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Councilmembers searching for solutions to Downtown homelessness crisis

Councilmembers searching for solutions to Downtown homelessness crisis
Councilmembers searching for solutions to Downtown homelessness crisis 02:41

PITTSBURGH (KDKA) - They're frustrated with the lack of progress in addressing the crisis of homelessness and are demanding action. 

Members of the City Council say encampments in Downtown Pittsburgh must come down, and people living in tents be provided a safe place to live.

Winter's on the way, and this is the third year in a row for encampments like this in and around Downtown. City Council members say this is now unacceptable and say we need an immediate solution.

Just down Grant Street from City Hall sits a sprawling encampment. Councilman Anthony Coghill paid a visit and said the situation is dangerous for people like Alesha, who now live here, especially when temperatures drop.

"We really want to get you off the street before the snow starts. Because times get rough in the winter," Coghill said.

He also heard from those who work nearby, who say they see drug deals, people engaging in sex acts and defecating on the street.

"You can't have this in front of an office building," one worker said.

"I think the folks here deserve better, and I think folks like you, who depend on customers and clients, deserve better, too," Coghill added.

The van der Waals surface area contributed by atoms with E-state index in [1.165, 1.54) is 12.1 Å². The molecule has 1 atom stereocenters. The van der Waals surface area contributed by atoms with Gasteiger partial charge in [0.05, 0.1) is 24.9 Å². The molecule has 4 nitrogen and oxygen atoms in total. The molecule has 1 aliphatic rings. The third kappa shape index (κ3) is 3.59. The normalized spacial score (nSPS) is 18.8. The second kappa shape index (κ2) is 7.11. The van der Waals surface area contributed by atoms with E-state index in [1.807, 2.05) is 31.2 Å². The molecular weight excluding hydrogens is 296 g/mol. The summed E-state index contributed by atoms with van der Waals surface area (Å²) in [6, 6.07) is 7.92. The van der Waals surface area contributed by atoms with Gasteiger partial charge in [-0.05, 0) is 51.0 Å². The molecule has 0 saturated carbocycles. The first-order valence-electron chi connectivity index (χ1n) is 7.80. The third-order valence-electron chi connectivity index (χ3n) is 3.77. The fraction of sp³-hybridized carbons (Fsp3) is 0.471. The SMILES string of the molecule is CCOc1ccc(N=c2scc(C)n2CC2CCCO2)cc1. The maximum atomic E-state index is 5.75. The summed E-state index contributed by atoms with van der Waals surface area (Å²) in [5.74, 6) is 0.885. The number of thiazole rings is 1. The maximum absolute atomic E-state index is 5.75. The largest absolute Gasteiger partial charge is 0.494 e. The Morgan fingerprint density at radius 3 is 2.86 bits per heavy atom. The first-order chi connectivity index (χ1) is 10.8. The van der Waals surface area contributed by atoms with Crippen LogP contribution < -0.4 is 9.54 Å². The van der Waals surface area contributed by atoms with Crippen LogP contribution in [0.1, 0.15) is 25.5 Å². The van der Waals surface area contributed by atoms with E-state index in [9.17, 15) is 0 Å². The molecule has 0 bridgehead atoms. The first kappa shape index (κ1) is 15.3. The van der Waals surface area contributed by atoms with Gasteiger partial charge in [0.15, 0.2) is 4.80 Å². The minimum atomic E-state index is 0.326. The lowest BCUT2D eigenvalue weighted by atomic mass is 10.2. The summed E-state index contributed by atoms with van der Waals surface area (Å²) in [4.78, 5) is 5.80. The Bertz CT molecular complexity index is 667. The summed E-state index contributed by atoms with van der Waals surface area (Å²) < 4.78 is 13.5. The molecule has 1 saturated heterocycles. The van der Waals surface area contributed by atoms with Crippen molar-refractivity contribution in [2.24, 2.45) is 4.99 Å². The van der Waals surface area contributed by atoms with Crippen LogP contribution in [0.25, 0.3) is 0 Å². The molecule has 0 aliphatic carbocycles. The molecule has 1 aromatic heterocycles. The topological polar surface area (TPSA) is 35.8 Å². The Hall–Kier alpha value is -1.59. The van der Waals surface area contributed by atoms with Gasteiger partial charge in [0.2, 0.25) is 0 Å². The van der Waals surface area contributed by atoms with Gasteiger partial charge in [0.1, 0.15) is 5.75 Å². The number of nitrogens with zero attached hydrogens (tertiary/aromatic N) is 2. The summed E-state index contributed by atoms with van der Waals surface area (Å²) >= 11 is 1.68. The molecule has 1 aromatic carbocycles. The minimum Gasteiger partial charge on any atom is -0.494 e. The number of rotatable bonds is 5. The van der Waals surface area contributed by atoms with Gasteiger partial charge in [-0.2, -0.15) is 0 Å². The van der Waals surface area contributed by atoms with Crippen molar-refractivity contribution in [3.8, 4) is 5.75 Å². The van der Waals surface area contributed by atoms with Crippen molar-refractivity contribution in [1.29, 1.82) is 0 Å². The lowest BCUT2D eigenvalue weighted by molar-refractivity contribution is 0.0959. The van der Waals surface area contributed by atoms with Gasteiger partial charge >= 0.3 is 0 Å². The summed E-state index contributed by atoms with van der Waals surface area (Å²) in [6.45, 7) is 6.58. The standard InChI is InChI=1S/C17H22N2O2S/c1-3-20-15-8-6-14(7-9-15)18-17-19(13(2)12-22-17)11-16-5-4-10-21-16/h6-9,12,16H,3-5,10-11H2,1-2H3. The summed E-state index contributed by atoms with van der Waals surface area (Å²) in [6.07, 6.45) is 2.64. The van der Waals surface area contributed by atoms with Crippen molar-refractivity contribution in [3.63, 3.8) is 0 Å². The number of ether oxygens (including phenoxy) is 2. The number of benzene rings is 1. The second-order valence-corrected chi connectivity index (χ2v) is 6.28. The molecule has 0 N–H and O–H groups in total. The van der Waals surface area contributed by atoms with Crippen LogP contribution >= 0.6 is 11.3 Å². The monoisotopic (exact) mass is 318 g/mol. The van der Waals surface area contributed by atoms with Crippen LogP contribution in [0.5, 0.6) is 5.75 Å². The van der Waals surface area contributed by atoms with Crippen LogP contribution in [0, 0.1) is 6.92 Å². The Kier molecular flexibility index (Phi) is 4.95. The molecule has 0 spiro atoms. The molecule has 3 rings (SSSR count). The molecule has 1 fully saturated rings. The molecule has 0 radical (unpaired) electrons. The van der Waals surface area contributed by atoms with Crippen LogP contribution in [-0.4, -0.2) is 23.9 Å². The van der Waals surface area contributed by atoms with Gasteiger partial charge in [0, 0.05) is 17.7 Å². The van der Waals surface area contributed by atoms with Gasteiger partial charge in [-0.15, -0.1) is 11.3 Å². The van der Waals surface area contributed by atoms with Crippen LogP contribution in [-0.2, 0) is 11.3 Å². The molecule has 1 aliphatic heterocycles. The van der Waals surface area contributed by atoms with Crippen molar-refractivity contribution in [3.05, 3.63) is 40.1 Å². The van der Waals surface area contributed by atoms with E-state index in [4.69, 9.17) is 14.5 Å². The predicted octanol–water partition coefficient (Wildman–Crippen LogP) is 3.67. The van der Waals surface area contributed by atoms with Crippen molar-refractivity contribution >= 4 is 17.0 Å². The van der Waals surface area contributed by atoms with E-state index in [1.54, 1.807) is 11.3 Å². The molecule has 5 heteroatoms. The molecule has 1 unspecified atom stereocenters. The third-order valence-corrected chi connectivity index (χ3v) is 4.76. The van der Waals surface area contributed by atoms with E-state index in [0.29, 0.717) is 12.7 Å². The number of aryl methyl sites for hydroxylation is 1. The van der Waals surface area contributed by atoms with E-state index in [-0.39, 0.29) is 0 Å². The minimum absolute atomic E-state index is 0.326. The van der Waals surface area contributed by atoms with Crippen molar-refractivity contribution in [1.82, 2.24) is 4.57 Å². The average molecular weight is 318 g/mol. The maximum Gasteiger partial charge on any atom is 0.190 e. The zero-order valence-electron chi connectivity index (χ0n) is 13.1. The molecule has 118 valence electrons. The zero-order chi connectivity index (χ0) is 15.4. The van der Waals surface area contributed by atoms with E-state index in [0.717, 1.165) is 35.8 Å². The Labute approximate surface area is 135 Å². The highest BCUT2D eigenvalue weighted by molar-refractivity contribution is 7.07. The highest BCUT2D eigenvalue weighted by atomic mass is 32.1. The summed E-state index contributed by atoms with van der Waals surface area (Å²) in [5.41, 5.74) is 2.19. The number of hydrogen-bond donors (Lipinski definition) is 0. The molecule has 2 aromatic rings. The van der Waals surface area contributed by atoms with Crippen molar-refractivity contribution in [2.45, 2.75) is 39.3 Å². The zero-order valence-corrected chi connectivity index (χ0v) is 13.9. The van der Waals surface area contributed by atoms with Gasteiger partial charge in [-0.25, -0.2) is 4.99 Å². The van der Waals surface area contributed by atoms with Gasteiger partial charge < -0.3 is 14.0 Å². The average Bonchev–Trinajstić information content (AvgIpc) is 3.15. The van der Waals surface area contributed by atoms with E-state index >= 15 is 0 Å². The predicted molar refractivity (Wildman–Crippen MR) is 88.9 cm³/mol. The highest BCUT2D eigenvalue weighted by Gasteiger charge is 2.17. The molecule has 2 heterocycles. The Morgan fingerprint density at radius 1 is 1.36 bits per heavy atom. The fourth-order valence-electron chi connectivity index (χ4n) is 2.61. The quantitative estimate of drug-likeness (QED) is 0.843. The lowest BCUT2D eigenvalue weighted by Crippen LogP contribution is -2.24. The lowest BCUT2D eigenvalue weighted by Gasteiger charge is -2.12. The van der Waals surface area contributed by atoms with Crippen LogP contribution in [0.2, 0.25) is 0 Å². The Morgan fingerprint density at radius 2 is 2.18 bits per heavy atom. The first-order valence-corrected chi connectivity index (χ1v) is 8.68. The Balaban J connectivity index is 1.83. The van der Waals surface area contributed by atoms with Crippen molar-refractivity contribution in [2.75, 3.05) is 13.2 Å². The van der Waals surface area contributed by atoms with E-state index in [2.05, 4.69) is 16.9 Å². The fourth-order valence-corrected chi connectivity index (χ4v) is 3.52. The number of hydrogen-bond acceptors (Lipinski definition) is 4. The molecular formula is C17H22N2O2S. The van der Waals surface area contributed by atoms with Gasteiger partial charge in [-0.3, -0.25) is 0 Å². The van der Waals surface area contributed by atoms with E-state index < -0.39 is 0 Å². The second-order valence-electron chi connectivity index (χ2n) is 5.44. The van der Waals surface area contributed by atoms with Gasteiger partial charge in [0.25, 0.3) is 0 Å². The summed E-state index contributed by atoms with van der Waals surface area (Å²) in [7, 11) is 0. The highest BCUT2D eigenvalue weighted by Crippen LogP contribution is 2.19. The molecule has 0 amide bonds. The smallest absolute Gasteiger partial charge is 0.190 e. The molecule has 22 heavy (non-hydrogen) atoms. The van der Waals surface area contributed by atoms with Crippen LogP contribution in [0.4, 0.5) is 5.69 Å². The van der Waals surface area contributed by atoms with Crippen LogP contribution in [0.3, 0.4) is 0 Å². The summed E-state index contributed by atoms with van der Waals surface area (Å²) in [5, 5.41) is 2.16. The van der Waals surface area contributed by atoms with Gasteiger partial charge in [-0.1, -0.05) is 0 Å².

The Gainey administration says it won't remove these tents until people are offered housing, but three years into this homeless crisis, Coghill and other council members say the encampments cannot remain.

While he proposes designating a more remote and secluded area where people can pitch tents and receive services, Council President Theresa Kail-Smith wants to buy an empty building.

"I don't care who buys the building. I just feel like get a building. Identify a building. Get these people off the street and provide wrap-around services," Kail-Smith said.

The Allegheny County Department of Human Services is expected to release its winter plan to provide housing late this week or early next. But homelessness in the county has been on the rise, growing to an estimated 913 people last winter.

At the same time, it's not expected to reopen the Smithfield Shelter this winter. If there isn't sufficient shelter, Coghill says immediate action is needed.

"There is a short-term answer that's better than this. That's putting everyone together in one common space."

Is there housing and shelter available, and is there an alternative to life on the street?

We'll know that when the county releases its winter plan, but for now, tents like these remain entrenched in and around Downtown. 

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